The situation changed dramatically 13,700,000,000 years ago. Time and space and energy and matter began. Thirteen point seven billion years ago. That’s even longer than a 15-inning baseball game.

The Big Bang happened – a big, big, BIG bang.  From nil, zip, nothing to all of the mass and energy now still in the Universe. Matter and energy hurled in every direction. The time clock started ticking.   Einstein put mass on one side and energy on the other of his famous equation E = mc2. In that equation, “c” means “speed light travels.” The speedometers in all that flying stuff read “c.”

All the mass and energy that exist in the Universe today came from that one Big Bang. No new energy has been created. No energy has been lost.

Energy flying in every direction. Think of a fireworks display. A rocket flies up high then explodes. Pretty white bright lines shoot in a straight in every direction. Crowd cheers. Picture those Big Bang speed-of-light lines shooting in every direction.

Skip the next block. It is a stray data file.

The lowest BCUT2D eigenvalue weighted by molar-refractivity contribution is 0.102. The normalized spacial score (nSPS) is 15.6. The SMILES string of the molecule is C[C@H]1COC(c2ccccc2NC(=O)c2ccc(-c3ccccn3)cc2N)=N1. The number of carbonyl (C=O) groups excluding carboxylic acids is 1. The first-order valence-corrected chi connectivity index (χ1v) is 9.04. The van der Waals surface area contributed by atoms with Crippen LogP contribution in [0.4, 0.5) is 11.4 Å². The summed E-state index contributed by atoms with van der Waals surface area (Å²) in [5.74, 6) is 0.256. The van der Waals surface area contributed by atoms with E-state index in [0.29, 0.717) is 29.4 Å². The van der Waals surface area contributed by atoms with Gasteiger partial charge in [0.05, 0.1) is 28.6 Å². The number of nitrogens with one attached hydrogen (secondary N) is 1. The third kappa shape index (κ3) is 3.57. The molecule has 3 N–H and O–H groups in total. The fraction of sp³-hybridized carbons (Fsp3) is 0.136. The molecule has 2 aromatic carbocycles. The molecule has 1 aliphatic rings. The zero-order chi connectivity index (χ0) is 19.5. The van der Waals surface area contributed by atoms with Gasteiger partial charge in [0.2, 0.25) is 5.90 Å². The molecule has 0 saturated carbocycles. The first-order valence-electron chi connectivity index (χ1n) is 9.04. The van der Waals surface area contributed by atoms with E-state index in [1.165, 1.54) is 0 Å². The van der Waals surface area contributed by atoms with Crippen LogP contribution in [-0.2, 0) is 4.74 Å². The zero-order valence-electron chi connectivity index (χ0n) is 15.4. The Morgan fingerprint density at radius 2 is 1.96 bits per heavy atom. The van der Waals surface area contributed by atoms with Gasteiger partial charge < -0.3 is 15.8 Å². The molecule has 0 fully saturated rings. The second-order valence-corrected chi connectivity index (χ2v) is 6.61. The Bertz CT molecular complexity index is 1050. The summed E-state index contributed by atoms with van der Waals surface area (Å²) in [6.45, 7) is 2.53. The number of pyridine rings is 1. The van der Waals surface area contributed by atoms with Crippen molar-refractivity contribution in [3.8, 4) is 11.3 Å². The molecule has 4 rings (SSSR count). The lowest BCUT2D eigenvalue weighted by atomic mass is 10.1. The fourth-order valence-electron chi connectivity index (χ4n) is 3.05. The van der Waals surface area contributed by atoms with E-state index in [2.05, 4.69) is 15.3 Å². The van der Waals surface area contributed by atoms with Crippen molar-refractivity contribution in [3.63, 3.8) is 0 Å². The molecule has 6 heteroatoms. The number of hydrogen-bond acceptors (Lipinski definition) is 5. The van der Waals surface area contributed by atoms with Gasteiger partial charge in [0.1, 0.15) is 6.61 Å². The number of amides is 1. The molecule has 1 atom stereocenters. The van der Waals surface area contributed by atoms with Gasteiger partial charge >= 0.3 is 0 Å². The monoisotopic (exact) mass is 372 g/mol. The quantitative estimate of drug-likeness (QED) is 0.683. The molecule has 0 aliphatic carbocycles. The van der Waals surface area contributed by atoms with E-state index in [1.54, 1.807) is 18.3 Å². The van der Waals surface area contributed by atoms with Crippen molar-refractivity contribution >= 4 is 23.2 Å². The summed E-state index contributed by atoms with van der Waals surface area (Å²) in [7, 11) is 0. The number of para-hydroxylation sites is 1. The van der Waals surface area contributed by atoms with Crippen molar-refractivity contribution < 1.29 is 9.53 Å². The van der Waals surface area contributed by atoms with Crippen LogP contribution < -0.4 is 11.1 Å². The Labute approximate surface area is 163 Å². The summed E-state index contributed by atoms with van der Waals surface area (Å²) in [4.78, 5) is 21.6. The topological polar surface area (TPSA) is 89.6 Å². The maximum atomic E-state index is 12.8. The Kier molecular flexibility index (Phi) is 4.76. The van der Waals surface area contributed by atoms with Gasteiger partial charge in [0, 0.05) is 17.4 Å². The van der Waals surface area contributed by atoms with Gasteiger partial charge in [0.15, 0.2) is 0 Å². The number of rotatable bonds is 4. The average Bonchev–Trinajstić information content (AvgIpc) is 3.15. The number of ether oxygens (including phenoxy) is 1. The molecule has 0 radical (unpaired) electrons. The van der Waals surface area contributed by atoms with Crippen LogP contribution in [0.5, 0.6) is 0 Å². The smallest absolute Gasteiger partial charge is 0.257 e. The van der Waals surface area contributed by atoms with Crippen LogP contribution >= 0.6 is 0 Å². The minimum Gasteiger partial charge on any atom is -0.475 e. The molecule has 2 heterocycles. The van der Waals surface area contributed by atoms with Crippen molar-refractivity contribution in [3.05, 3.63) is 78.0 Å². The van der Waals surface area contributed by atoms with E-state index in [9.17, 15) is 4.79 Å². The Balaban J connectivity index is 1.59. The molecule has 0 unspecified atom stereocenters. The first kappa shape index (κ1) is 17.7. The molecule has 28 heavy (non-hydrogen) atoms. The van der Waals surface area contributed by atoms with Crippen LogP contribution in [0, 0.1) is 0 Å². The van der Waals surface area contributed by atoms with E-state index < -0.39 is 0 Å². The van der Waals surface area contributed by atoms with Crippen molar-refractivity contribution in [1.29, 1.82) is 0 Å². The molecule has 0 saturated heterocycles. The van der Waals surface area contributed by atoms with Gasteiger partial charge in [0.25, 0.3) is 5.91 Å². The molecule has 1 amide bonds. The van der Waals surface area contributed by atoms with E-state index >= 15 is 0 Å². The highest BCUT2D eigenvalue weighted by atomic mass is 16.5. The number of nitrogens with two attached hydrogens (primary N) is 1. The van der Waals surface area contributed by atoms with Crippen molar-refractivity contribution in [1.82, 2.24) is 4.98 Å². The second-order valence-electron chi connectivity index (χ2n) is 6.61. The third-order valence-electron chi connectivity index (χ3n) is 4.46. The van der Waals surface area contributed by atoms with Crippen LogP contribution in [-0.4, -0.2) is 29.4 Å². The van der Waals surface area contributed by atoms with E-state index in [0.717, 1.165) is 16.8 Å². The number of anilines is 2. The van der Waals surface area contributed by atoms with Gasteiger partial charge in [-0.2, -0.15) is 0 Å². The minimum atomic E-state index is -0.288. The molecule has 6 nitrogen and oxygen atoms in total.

matterNewton’s first law says a body in motion stays in motion unless some external force gets in the way. According to that rule, the matter should have just kept going – forever – since no friction existed. That would have led to a flat and featureless Universe.   No stars, no planets, no rivers and mountains, no me, no you, and not a single McDonald’s yellow arch.

So, is that the end of the story?

Dumb question because we ARE alive. That fast-moving stuff flying in every direction contained a surprising hidden something-or-other. That was the external force. The external force caused matter to be attracted to other matter. By that something-or-other force.

Stuff happened. Most of us older people think that electron, proton, and neutron are the smallest particles. Wrong. After Big Bang, that stuff flying through space had fancy new names. Whatever the names, they were banging into each other. After a while, they stuck together and BECAME electrons, protons and neutrons. Then atoms, made from electrons, neutrons and protons, began appearing. First was hydrogen, the simplest atom.

Back to that unexplained force.

Next post: Gravitational attraction at work